The state was among the first to expand eligibility for unemployment benefits when the pandemic first struck. Between March and April 2020, its unemployment rate jumped from 2.7% to over 16%, but as of this month, was back down to 2.8%.
Gov. Chris Sununu said Tuesday that unemployed workers who find full-time jobs will get $1,000 bonuses after completing eight weeks of work and part-time workers will get $800 until the $10 million bonus fund is depleted.
Connecticut is offering a similar incentive, though it is maintaining the federal $300 supplemental payments for those who remain unemployed.
LOS ANGELES — Five more California counties will move to less restrictive pandemic rules because of improving COVID-19 conditions.
The state Department of Public Health said Tuesday that Orange, Santa Cruz, Santa Clara and Amador counties are moving from the orange, or moderate, tier to the yellow, or minimal, tier. Tehama County is improving from the red, substantial, tier to orange.
The moves will put 13 counties in yellow, 35 in orange and 10 in red. No counties are in the purple, or substantial, tier.
WASHINGTON — A top White House adviser for the coronavirus is encouraging young people to get vaccinated, sharing his son’s struggles after acquiring the virus.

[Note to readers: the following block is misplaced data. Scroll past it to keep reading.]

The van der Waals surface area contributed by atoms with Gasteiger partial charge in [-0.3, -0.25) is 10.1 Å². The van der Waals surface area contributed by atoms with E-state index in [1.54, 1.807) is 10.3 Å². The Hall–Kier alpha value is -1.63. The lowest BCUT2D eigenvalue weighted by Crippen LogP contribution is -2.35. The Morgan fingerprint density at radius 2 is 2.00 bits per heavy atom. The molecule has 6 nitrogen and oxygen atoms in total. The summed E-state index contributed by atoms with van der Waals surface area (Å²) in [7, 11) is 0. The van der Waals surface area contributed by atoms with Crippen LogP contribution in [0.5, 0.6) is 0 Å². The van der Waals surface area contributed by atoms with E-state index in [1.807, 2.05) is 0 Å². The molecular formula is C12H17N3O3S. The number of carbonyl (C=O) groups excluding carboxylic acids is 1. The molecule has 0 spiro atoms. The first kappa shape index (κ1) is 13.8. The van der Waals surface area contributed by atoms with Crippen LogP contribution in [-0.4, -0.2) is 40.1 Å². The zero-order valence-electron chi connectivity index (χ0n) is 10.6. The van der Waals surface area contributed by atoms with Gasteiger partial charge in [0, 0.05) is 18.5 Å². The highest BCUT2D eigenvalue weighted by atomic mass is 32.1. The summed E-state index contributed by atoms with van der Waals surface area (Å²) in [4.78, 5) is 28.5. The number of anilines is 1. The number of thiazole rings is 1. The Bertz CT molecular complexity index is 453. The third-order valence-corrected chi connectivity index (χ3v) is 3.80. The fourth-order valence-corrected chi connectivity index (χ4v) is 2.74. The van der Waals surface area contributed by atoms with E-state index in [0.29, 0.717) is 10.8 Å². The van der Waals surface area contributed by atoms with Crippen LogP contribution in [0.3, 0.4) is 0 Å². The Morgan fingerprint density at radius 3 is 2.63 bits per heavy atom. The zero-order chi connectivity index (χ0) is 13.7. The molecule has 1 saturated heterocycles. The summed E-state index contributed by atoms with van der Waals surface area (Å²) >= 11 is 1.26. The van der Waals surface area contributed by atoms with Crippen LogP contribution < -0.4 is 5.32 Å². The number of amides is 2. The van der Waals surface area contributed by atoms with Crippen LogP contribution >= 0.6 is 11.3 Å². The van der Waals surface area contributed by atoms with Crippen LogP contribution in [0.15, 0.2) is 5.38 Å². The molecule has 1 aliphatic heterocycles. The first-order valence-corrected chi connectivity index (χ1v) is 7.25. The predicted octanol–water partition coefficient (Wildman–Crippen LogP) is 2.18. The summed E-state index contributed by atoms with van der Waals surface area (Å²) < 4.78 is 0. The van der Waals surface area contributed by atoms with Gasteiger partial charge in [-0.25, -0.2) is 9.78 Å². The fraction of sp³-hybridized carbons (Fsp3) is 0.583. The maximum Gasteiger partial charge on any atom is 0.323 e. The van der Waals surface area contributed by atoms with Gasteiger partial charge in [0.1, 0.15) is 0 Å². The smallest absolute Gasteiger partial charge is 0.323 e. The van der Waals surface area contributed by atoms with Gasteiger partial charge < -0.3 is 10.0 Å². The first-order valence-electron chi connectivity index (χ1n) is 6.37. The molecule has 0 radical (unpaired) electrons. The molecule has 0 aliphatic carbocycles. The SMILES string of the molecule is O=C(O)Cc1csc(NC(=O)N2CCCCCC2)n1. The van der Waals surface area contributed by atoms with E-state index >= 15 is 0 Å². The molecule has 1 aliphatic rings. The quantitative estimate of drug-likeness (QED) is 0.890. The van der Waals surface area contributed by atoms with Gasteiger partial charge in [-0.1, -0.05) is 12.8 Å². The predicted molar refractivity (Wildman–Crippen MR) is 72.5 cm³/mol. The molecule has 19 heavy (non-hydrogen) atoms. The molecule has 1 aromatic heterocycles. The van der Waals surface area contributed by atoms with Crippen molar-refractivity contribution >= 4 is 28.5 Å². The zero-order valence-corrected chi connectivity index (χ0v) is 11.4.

Andy Slavitt revealed during a White House briefing Tuesday that one of his sons was diagnosed with the virus late last year and still suffers from lingering side effects.
He’s appealing to younger Americans to roll up their sleeves, even if they feel they’re at less risk than older Americans for serious medical consequences.
Slavitt says his teenage son was “young and fit and in the prime of his life. But six months later, he still suffers from tachycardia, shortness of breath, and ongoing and frequent flu-like symptoms. His hands are cold to the touch.”
Slavitt adds: “Many young people are in this situation, and many, many have it worse. According to the CDC, more than 3 million kids under 17 have contracted COVID-19.”